Anyone who has not read Okey Ndibe’s This god called Adedibu and Reuben Abati’s One state, two Governors should please find time to do so. Both essays are profoundly insightful. In addition, please read Remi Oyeyemi’s instructive response: re: This god called Adedibu. Anyone who is conversant with great essays knows or should know the work of these three intellectuals. These essays, at least the first two, are not just about Chief Adedibu; they are about the hideous trend of modern Nigerian politics: the rise of mini-gods, the lack of viable institutions, and the stinging indictment of President Obasanjo vis-à-vis his role in the bastardization of the Nigerian political system.
I agree with the basic and larger arguments made by Mr. Abati and Mr. Ndibe. However, it is Mr. Oyeyemi’s castigation of Abati and Ndibe — and his support for Adedibu — that raised my eyebrows. In other words, I vehemently disagree, not just with Remi’s take on Abati and Ndibe, I also disagree with his larger arguments because, to think that Adedibu is acting within the dictates of the rules governing political game, is not only untrue, it is a misreading of Adedibu’s insatiable appetite for power, money and rascality. Like all gods before him, he plays by his own rules; and like his namesakes his appetite and ego is too large to be satisfied by mere mortals.
No one who has read the Chief’s interviews or listened to him on the radio or television or watched him closely will fail to come to the same conclusion: that he is bad news, a raging bull, a peculiar mess! Adedibu is making mockery of our political system and our laws. And in this regard, there is no difference between him and Chris Uba — both of whom are political thugs. Adedibu has been at it for at least four decades. He found ways to bring successive governments and governors to their knees, make them bow before him, demanded and received sacrifices.
And all those who challenged him have had their “heads and balls chopped off.” That is the manner of man this man is. But for the first time in his political life, he met his equal in the person of Governor Rasheed Adewolu Ladoja, who has refused to bend, refused to bow, refused to offer sacrifices, refused to offer libation, refused to compromise, and refused to dance or be puppetized.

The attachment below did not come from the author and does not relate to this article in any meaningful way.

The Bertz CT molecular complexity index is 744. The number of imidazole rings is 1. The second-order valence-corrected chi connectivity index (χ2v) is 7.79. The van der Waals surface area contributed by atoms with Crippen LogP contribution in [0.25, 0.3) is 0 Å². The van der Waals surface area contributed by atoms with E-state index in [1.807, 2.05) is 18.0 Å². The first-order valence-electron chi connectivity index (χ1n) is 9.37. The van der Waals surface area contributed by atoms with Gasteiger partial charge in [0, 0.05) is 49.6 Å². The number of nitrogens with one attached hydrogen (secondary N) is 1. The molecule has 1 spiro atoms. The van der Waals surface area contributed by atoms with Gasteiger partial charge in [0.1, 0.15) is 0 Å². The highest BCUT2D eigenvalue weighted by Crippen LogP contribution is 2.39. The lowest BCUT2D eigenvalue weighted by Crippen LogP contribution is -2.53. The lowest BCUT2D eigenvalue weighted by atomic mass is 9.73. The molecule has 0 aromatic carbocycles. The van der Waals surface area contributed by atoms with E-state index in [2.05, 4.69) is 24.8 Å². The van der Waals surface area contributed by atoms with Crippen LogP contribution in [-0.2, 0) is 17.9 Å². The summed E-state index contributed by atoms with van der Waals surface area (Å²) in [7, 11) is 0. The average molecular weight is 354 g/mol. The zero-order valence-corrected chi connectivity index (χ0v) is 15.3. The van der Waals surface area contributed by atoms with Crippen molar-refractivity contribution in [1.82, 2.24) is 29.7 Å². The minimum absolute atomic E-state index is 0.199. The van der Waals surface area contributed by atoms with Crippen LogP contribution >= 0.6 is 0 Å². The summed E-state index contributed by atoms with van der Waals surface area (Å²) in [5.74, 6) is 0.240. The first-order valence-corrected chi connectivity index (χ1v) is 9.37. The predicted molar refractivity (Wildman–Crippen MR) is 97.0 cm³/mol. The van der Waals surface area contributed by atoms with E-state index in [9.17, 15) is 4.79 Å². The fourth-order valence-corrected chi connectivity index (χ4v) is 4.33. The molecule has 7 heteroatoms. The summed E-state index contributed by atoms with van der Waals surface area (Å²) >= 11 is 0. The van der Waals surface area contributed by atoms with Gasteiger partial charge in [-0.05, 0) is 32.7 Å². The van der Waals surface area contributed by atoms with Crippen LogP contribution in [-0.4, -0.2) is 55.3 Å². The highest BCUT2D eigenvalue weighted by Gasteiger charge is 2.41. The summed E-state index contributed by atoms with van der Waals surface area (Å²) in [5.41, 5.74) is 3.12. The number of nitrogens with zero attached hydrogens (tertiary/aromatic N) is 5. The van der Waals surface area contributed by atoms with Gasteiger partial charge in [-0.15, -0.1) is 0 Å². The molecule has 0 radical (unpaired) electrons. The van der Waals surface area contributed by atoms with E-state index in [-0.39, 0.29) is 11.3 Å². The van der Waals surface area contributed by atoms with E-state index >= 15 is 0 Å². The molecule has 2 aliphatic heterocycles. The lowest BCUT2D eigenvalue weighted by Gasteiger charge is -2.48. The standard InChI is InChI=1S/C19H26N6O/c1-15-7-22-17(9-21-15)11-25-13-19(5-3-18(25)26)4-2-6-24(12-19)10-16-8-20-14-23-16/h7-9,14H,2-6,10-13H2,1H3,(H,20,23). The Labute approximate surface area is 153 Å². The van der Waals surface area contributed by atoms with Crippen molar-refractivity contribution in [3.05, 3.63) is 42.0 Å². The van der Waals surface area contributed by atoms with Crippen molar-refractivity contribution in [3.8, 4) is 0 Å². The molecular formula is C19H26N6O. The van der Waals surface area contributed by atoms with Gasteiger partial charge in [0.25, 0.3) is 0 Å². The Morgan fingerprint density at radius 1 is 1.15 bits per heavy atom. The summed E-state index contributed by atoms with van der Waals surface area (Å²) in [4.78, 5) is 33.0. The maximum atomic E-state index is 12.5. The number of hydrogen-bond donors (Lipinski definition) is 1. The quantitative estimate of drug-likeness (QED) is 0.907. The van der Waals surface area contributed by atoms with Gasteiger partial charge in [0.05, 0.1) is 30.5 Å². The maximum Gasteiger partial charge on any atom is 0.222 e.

True, Harold Lasswell said politics is primarily about “who gets what, when and how.” And Tip O’Neil said, “All politics is local.” In all, there are no ways to avoid the “patronage system,” the “spoils system,” or “political clientelism” as these are “built” into all political systems. But there are rules. What is repugnant and most galling is the way Chief Adedibu has gone or going about playing the game. He has no respect for law & order, or for institutions that guide political behavior.
In a country where the courts lack independence, and the parliament a mere rubber-stamp, the police and security services at the mercy of the executive branch, and the media bowing to the wishes of the government; he has found a way to hedge his bets and get away with all types of nonsense. For four decades he has been making mockery of the system. You get the Adedibus, the Ubas and their kind when you don’t have viable and independent institutions to moderate pronouncements and behaviors, and to check the greed and excesses of private and public individuals.
Frank Hague, Charles Walker, Theodore Bilbo, George Parr, Richard J. Daley, and a dozen others were noted “party bosses” in the United States. But even with their rascality and antics, most played by or pretended to play by the rules. But no so with Adedibu and Chris Uba who are acting as though they are above all mortals and above the law (making them inimical to our national culture, institutions and national survival).